Andre Villas-Boas, 35
Kicking off our look through the next-generation of great coaches, Tottenham Hotspur's Andre Villas-Boas is youngest manager to be included on the list. At 35 years old, he is two months younger than former Spurs player Louis Saha, who recently announced his retirement.
Villas-Boas has already distinguished himself as a diligent tactician who is willing to adapt. He has taken control of three of the world's biggest clubs in Porto, Chelsea and Spurs, experiencing success everywhere other than Stamford Bridge.
AVB's career highlight came during the 2010-11 season in which he captured a Portuguese treble with league, cup and Super Cup wins. Most impressively, a Radamel Falcao goal saw Porto overcome Braga in the Europa League final, capturing a clean swoop for the young coach.
The gruff-voiced manager has a tendency to let games unravel before making big decisions. He sits back, observes patterns of play and reacts accordingly, as shown in Spurs' late 3-1 win over Manchester City last season.
Viktor Goncharenko, 36
BATE Borisov's Viktor Goncharenko is the youngest manager to ever lead a team out in the Champions League, a record that is unlikely to be beaten. In September 2008, his Belarusian team faced Real Madrid, with Goncharenko entering the dugout at just 31 years old.
Since taking over the club in 2007, the man born inside the Soviet Union has notched up five domestic league titles, one cup and two Super Cups. He continues to gain experience in European competition and is, perhaps, the most unknown individual on this list. If BATE continue to improve, you can bet that will soon change.
Sami Hyypia, 39
Originally installed as Bayer Leverkusen coach alongside Sascha Lewandowski, Sami Hyypia is preparing for his first season as the German club's sole leader. The former Leverkusen defender—who spent much of his career in the Premier League with Liverpool—is the perfect type of individual to manage the improving Bundesliga side.
The 39-year-old has already shown he is extremely keen to learn and better himself as a coach. Lewandowski was certainly more qualified when the original deal came together, but it's the hungry Fin who shall take the reins. His experience as a player, such as winning the UEFA Cup and Champions League, will quickly ensure Leverkusen are instilled with a winning mentality.
Last season's third-place Bundesliga position, one point behind Borussia Dortmund, ensures an exciting task for Hyypia. Can he continue to put pressure on the top two, or will Leverkusen fall?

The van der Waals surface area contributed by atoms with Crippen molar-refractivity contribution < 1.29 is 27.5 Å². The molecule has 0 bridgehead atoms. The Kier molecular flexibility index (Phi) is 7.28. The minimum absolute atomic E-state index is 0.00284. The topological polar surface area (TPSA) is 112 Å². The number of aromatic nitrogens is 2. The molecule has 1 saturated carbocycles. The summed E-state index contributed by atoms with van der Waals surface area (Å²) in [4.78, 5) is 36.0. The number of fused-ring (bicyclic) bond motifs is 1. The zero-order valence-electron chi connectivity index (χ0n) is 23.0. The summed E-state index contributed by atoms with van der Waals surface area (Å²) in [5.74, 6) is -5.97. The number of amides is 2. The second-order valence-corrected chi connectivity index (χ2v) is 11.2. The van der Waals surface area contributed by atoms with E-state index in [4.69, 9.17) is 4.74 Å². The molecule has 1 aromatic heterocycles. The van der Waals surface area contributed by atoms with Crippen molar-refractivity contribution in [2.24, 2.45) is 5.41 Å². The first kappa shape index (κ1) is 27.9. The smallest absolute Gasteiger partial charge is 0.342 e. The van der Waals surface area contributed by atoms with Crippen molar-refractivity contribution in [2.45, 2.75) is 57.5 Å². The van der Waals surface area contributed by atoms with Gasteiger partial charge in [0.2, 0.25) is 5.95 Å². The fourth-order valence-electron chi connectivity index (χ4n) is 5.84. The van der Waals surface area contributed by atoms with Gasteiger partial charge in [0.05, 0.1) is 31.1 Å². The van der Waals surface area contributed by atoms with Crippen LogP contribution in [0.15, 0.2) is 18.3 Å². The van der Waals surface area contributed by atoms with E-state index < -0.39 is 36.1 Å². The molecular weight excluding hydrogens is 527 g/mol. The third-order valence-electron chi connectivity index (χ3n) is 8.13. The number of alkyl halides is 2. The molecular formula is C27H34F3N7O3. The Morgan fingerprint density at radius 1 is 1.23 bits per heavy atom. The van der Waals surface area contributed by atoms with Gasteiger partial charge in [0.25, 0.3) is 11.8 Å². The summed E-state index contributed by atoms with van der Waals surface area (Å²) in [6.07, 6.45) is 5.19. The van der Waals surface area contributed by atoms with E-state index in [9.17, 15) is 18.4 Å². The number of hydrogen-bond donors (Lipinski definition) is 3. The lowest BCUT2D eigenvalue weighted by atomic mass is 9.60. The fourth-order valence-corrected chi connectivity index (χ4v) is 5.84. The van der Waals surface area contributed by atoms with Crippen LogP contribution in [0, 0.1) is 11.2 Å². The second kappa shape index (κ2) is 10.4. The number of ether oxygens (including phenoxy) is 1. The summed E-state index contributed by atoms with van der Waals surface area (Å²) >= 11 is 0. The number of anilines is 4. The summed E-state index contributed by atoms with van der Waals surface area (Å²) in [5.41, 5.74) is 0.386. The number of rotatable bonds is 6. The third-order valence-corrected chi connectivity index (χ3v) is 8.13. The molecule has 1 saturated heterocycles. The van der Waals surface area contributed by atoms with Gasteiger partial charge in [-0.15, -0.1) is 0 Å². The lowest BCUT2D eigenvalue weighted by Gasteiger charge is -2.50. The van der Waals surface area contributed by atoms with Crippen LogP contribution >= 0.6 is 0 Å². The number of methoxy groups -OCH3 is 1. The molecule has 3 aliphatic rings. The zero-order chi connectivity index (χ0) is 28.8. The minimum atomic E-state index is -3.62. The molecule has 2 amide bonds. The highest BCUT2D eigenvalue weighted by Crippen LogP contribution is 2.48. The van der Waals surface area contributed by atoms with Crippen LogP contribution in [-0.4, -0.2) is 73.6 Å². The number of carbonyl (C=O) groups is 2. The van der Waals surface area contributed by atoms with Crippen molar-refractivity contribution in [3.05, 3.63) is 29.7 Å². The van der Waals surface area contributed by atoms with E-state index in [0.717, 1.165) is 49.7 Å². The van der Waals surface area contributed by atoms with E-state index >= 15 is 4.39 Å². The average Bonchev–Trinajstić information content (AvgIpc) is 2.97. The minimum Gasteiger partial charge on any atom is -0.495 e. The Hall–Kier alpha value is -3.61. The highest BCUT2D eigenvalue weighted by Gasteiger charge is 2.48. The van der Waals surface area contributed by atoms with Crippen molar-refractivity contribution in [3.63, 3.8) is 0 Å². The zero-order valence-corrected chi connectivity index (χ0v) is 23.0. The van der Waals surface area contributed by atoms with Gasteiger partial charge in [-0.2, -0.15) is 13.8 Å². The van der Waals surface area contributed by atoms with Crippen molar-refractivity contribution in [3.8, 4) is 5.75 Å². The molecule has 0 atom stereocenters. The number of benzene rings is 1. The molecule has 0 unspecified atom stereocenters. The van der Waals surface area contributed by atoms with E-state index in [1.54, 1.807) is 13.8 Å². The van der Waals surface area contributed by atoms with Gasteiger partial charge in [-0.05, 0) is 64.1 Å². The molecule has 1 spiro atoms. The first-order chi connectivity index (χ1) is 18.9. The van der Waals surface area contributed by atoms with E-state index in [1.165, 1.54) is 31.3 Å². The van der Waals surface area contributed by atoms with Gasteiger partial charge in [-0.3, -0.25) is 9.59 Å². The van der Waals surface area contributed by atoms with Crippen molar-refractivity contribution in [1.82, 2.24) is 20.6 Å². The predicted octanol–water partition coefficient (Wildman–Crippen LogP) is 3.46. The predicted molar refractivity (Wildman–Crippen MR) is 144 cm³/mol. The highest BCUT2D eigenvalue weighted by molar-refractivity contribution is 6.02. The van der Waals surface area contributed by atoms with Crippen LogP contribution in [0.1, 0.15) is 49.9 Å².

Ole Gunnar Solskjaer, 40
Although he still looks 12 years old, Ole Gunnar Solskjaer has entered management in a mature, modest and successful way.
After gaining experience working with Manchester United's strikers after his retirement, he took over the Old Trafford club's reserve side in 2008, winning the Lancashire Senior Cup in the process. The "Baby-faced Assassin" headed back to Norway in 2010 and opted to return to former club Molde.
Away from the limelight of Europe's top leagues, Solskjaer has made a name for himself by winning two Tippeligaen titles in the space of three years. He rejected an approach from Aston Villa after Alex McLeish's sacking and is keen to continue learning at his own pace.
This mentality underlines an individual whose meticulous nature made him such a hit during his playing days and suggests the 40-year-old won't leap to the big time until he is completely ready.
Roberto Martinez, 40
Although Roberto Martinez is the only manager in history to experience an FA Cup win and Premier League relegation in the same week, his hard work at Wigan Athletic was recently rewarded with the managerial position at Everton.
The sincere Spaniard imprints an attacking style in all of his teams. Martinez often favours three defenders with a five-man midfield making up the leg work across the middle. He utilises energetic wingers who must be able to continuously bomb up the line and tries to install a short passing style in each of his lineups.
Unfortunately for the former Wigan boss, his ambition wasn't matched with significant funds at the DW Stadium. Now Martinez has a decent budget, improved squad of players and greater expectation at Goodison, it will be hugely interesting to see how his way of doing things translates to one of England's top clubs.
Brendan Rodgers, 40
Brendan Rodgers has taken on one of the toughest jobs in football at Liverpool. Rewarded for an excellent debut Premier League season with Swansea City, the Northern Irishman continues to face difficult exchanges over Luis Suarez's desire to leave Anfield.
Even so, his work on the pitch deserves recognition. Rodgers has successfully moved his free-flowing Swansea style over to the Reds, helping the Merseyside club to play fast-paced, direct and exciting football. He is an extremely stern manager who doesn't take kindly to having his authority questioned, an important trait at this stage in his career.